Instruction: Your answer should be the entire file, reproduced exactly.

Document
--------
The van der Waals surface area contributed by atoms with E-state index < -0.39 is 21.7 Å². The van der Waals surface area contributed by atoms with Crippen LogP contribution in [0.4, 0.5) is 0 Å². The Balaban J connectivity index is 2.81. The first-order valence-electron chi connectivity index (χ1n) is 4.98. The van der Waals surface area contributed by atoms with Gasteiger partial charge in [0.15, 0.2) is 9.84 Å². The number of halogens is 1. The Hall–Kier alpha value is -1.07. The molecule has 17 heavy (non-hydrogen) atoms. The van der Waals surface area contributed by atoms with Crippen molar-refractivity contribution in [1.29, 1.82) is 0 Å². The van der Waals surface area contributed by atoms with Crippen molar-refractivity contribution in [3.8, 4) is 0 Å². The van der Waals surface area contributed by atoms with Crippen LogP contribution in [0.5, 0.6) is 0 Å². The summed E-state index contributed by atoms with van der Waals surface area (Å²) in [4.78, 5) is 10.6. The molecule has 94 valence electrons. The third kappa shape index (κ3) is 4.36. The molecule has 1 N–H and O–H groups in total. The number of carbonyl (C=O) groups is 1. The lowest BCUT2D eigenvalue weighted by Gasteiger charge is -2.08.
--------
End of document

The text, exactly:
The van der Waals surface area contributed by atoms with E-state index < -0.39 is 21.7 Å². The van der Waals surface area contributed by atoms with Crippen LogP contribution in [0.4, 0.5) is 0 Å². The Balaban J connectivity index is 2.81. The first-order valence-electron chi connectivity index (χ1n) is 4.98. The van der Waals surface area contributed by atoms with Gasteiger partial charge in [0.15, 0.2) is 9.84 Å². The number of halogens is 1. The Hall–Kier alpha value is -1.07. The molecule has 17 heavy (non-hydrogen) atoms. The van der Waals surface area contributed by atoms with Crippen molar-refractivity contribution in [1.29, 1.82) is 0 Å². The van der Waals surface area contributed by atoms with Crippen molar-refractivity contribution in [3.8, 4) is 0 Å². The van der Waals surface area contributed by atoms with Crippen LogP contribution in [0.5, 0.6) is 0 Å². The summed E-state index contributed by atoms with van der Waals surface area (Å²) in [4.78, 5) is 10.6. The molecule has 94 valence electrons. The third kappa shape index (κ3) is 4.36. The molecule has 1 N–H and O–H groups in total. The number of carbonyl (C=O) groups is 1. The lowest BCUT2D eigenvalue weighted by Gasteiger charge is -2.08.